Who is to say FT got it right and Piketty got it wrong? Piketty should be challenged and forced to defend his work. But this could cut both ways, make his case stronger or weaker. This is what an academic discussion should be, rather than used for scoring political points. Have you read his rebuttal? Have you read additional research supporting his contentions? When it come to politics everyone cherrypicks. Piketty's response: http://blogs.ft.com/money-supply/2014/05/23/piketty-response-to-ft-data-concerns/ ... For instance, my US series have already been extended and improved by an important new research paper by Emmanuel Saez (Berkeley) and Gabriel Zucman (LSE). This work was done after my book was written, so unfortunately I could not use it for my book. Saez and Zucman use much more systematic data than I used in my book, especially for the recent period. Also their series are constructed using a completely different data source and methodology (namely, the capitalisation method using capital income flows and income statements by asset class). The main results are available here: http://gabriel-zucman.eu/files/SaezZucman2014Slides.pdf. As you can see by yourself, their results confirm and reinforce my own findings: the rise in top wealth shares in the US in recent decades has been even larger than what I show in my book. ... Finally, let me say that my estimates on wealth concentration do not fully take into account offshore wealth, and are likely to err on the low side.
If you read the boom (I am half way through it) it is a fascinating book and an interesting perspective on inequality. He takes a different look analyzing economic history looking into tax records of Europe and the US going back to 1900. It is a typical academic book. Extensive research and conclusion is drawn and defended. Data is analyzed and interpreted. Always open to discussion and challenge. Financial Time's critique is valid, but not discrediting. And it doesn't mean everything else in the book is wrong either. It is a good academic book worthy of reading and discussion.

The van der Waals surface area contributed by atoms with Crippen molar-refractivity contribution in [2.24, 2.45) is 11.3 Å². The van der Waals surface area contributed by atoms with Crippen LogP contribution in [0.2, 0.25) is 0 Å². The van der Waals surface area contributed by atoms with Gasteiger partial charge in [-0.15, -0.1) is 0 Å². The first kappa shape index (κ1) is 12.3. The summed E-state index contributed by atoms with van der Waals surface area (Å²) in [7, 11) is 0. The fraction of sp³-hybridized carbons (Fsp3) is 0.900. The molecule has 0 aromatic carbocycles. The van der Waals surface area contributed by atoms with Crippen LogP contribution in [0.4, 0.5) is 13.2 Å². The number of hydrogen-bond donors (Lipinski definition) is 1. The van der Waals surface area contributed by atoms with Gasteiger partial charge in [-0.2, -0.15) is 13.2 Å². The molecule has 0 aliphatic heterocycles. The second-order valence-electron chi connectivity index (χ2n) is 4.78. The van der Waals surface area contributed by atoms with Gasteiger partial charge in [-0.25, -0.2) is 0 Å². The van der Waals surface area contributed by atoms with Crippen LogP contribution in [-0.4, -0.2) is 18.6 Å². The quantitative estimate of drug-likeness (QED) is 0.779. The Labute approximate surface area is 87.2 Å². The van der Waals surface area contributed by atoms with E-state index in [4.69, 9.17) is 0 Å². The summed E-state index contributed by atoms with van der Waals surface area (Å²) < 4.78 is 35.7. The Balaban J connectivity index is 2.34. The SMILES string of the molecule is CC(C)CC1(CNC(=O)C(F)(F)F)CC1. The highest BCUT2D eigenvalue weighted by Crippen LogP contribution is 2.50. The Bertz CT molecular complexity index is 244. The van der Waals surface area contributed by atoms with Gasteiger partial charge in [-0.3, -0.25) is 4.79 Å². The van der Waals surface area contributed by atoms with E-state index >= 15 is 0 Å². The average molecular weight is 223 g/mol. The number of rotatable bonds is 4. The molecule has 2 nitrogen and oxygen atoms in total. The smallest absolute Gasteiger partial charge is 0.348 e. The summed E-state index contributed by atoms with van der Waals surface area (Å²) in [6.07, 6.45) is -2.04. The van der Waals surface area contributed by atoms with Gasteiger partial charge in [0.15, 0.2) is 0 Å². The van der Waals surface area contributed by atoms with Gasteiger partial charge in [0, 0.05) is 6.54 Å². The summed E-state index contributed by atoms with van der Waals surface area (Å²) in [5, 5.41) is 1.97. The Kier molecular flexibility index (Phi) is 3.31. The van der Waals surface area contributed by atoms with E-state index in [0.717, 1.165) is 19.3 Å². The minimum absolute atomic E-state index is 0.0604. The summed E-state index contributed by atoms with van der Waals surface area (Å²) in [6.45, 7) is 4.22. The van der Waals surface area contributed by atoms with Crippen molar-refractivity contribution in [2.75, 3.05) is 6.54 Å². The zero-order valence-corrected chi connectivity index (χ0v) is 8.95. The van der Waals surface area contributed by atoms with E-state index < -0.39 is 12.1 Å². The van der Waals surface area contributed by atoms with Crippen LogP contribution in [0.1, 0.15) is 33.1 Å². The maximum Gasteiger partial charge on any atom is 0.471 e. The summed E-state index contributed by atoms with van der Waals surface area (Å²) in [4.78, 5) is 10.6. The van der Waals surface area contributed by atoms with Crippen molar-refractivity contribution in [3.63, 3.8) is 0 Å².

You are taking the term inequality to literally. Critics of inequality are not looking for an equal society. What inequality refers to is the gap between rich and poor. How big is that gap? What is acceptable? Inequality is OK if the system is fair with equal opportunities na dthe gap isn't too large. If the economy grows 5%, everyone grows 5% rather than the top 1% growing at 4% and the rest of us grow at 1%. What Piketty talks about in his book is that the return on capital is greater than economic growth. That people with investments get a greater return than people who work and get a paycheck. Since mostly rich people invest, the wealthy keep growing at a rate greater than economic growth. Then they pass their wealth to their heirs. Further concentrating wealth. I got a 2% raise 2 years ago and I haven't gotten a raise since. But my 401K made 12% last year.